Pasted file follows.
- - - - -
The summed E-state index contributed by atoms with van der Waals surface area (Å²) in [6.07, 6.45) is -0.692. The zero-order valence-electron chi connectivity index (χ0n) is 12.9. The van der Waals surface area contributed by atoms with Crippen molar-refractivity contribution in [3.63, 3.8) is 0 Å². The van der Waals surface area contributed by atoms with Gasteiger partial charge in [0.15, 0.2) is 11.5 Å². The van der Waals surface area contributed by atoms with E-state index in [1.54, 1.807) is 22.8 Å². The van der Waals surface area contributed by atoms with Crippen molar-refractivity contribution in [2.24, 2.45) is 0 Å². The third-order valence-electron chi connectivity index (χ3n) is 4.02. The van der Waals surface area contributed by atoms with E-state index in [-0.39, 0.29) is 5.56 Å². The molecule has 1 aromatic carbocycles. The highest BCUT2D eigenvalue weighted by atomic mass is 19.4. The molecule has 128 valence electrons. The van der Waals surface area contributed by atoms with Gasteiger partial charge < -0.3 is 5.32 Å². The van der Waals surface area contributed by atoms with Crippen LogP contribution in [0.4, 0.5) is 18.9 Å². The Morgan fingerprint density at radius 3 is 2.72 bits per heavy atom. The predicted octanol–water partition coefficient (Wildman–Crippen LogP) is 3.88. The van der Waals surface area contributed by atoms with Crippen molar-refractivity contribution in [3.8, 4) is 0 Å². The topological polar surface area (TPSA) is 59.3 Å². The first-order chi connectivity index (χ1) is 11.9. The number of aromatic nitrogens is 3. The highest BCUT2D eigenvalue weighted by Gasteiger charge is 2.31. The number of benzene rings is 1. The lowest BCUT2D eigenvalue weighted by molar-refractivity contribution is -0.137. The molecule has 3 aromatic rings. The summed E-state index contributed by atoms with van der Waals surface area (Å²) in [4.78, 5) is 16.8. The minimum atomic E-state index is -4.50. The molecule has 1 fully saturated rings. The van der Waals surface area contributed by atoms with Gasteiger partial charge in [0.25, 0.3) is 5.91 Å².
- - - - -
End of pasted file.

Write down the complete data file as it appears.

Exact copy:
The summed E-state index contributed by atoms with van der Waals surface area (Å²) in [6.07, 6.45) is -0.692. The zero-order valence-electron chi connectivity index (χ0n) is 12.9. The van der Waals surface area contributed by atoms with Crippen molar-refractivity contribution in [3.63, 3.8) is 0 Å². The van der Waals surface area contributed by atoms with Gasteiger partial charge in [0.15, 0.2) is 11.5 Å². The van der Waals surface area contributed by atoms with E-state index in [1.54, 1.807) is 22.8 Å². The van der Waals surface area contributed by atoms with Crippen molar-refractivity contribution in [2.24, 2.45) is 0 Å². The third-order valence-electron chi connectivity index (χ3n) is 4.02. The van der Waals surface area contributed by atoms with E-state index in [-0.39, 0.29) is 5.56 Å². The molecule has 1 aromatic carbocycles. The highest BCUT2D eigenvalue weighted by atomic mass is 19.4. The molecule has 128 valence electrons. The van der Waals surface area contributed by atoms with Gasteiger partial charge < -0.3 is 5.32 Å². The van der Waals surface area contributed by atoms with Crippen LogP contribution in [0.4, 0.5) is 18.9 Å². The Morgan fingerprint density at radius 3 is 2.72 bits per heavy atom. The predicted octanol–water partition coefficient (Wildman–Crippen LogP) is 3.88. The van der Waals surface area contributed by atoms with Crippen molar-refractivity contribution in [3.8, 4) is 0 Å². The topological polar surface area (TPSA) is 59.3 Å². The first-order chi connectivity index (χ1) is 11.9. The number of aromatic nitrogens is 3. The highest BCUT2D eigenvalue weighted by Gasteiger charge is 2.31. The number of benzene rings is 1. The lowest BCUT2D eigenvalue weighted by molar-refractivity contribution is -0.137. The molecule has 3 aromatic rings. The summed E-state index contributed by atoms with van der Waals surface area (Å²) in [4.78, 5) is 16.8. The minimum atomic E-state index is -4.50. The molecule has 1 fully saturated rings. The van der Waals surface area contributed by atoms with Gasteiger partial charge in [0.25, 0.3) is 5.91 Å².